Rahab does something very interesting, she doesn’t turn them over to the men that are looking for the spies. Instead she hides them on her roof and sends the townies off on a wild goose chase looking for them. Now why do a thing like that? If she’s caught, it means certain death for her! I mean, she could have helped the town send a message to those upstart Israelites by turning over the spies and allowing them to be executed. As a prostitute, turning these men over probably would have upped her social status a bit. She would be known as the woman who caught the spies. Rahab is a smart cookie though. She realizes, probably long before anyone else in the town, that the one true God is with Israel and Jericho is going down! She may not know or fully understand the one true God but she knows who is in charge. She courageously chooses a side-the one true God side.
Before she helps the spies escape the city she decides to negotiate a deal. In chapter 2 starting at verse 12 here is what she says:
“Now then, since I have dealt kindly with you, swear to me by the Lord that you in turn will deal kindly with my family. Give me a sign of good faith that you will spare my father and mother, my brothers and sisters, and all who belong to them, and deliver our lives from death.”Prior to this, it is Rahab who recounts the Lord’s mighty deeds and acknowledges God’s supremacy, not the spies! And although Rahab asks “deliver our lives from death” whose lives does she specifically ask to be spared? Her father, mother, brothers, sisters and all who belong to them. Nowhere in that speech does she ask specifically for her life to be spared. It is implied at the end, but not specified. As a prostitute, being the lowest of the low in society, she probably didn’t expect her life to be spared. But by golly, she was going to do all that she could do to save her family! That’s pretty courageous!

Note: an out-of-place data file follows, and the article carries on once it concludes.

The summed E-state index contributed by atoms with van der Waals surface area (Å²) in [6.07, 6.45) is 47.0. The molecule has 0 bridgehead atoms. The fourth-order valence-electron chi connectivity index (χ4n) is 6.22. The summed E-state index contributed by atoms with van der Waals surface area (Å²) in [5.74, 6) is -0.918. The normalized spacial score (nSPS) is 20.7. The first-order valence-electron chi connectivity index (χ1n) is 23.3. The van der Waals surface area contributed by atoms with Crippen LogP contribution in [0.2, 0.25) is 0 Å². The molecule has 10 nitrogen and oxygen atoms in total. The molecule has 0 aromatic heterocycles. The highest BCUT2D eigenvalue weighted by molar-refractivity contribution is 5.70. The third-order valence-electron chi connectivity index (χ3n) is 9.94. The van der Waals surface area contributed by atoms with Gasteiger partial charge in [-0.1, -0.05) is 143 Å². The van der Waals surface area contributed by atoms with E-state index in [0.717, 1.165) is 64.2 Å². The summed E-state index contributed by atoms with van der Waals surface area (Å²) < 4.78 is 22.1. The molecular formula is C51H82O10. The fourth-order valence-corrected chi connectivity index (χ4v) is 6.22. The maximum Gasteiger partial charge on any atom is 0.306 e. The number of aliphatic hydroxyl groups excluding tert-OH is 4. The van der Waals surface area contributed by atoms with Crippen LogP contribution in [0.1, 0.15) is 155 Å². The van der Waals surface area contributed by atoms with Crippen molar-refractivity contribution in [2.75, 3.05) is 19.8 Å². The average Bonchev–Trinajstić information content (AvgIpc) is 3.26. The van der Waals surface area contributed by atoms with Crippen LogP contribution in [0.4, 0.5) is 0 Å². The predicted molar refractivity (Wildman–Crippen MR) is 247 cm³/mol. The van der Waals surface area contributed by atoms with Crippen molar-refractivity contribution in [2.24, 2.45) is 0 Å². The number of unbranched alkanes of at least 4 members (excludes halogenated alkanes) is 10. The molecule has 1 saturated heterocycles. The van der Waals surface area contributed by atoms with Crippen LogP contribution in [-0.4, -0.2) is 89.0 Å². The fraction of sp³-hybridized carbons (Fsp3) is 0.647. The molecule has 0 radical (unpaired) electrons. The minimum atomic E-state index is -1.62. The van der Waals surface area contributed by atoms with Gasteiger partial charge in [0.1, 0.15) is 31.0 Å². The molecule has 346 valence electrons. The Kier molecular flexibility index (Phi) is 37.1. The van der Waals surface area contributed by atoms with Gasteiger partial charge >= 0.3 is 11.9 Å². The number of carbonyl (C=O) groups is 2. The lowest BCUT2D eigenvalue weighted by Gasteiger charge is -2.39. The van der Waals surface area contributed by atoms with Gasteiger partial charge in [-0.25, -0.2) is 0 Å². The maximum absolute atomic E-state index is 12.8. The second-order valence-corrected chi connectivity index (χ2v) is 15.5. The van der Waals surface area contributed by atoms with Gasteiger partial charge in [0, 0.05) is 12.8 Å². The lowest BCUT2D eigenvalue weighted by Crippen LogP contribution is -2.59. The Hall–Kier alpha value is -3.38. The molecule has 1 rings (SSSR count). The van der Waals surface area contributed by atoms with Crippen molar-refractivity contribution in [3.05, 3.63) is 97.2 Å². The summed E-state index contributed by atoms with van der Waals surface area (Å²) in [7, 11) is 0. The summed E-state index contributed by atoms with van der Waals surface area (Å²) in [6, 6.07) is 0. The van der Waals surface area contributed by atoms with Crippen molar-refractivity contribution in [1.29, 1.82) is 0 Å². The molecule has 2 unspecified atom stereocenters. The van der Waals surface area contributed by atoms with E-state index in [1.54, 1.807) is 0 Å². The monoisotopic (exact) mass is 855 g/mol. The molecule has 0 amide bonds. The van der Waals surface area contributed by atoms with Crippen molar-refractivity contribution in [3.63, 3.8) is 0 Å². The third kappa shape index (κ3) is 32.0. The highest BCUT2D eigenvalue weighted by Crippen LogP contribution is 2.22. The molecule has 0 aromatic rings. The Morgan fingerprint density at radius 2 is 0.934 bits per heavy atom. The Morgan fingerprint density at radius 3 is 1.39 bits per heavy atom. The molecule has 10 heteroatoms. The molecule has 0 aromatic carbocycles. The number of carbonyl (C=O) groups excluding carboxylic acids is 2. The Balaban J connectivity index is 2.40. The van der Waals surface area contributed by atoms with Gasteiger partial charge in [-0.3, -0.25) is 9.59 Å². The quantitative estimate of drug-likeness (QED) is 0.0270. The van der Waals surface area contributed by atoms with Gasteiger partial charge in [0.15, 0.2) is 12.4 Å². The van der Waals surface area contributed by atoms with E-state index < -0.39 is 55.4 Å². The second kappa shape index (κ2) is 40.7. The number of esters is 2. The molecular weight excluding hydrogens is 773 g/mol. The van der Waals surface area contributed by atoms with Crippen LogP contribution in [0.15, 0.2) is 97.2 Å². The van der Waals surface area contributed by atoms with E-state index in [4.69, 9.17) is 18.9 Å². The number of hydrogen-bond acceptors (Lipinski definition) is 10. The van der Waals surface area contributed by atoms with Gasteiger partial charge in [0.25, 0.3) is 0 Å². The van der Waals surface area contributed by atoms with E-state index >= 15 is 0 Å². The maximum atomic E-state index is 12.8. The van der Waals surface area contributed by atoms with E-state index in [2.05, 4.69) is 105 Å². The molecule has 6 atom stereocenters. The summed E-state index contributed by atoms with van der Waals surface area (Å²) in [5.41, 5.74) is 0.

Before the spies leave, they put some conditions on this agreement-the red cord has to be in the window, her family has to be in her house when they attack, she can’t tell anyone about them. She agrees with no argument. We know that Rahab was saved and that she is in the genealogy of Jesus written in Matthew chapter 1, listed as the mother of Boaz (husband of Ruth). Now if I counted correctly, Rahab is only one of four women listed in the genealogy of Jesus (not counting his mother Mary). The significance of this is that women are not normally listed in a Jewish genealogy. Rahab, a foreigner and known prostitute is listed. That, my dear friends, is significant!
That great moral of the story is this: God was willing to demonstrate his saving grace for outsiders even in the Old Testament! Long before he sent Jesus in the world and commissioned Paul to take the good news to the Gentiles of the world, he was still acting as a loving God full of grace to those who believed. And it is an important reminder to all of us to remember not to judge by appearances. God looks at the heart, not the outside packaging. How many people have we not talked to because we simply wrote them off as “not being someone that God would want to save?” The guy in prison, the kid with the freakish hair cut and staple thing through the lip. The power hungry social ladder climber. I’m sure we could all come up with our own list of examples but the point is the same. All of us, at some point in life, have judged by appearances.
How do we get beyond such judgments? That is the question! I think God gives us spiritual nudges when we least expect it and we have to learn to listen to those nudges. It takes courage to follow through and sometimes that means we have to step out of our comfort zone. What did God say to Joshua? “Be strong and courageous. I will not fail you or forsake you.” Rahab, the unlikely heroine, embraced this message. She trusted God and she chose to be courageous. It is a lesson, that we all need to learn and embrace again and again and again!
Listen to the spiritual nudge and be strong and courageous! God is still in the business of Saving Grace!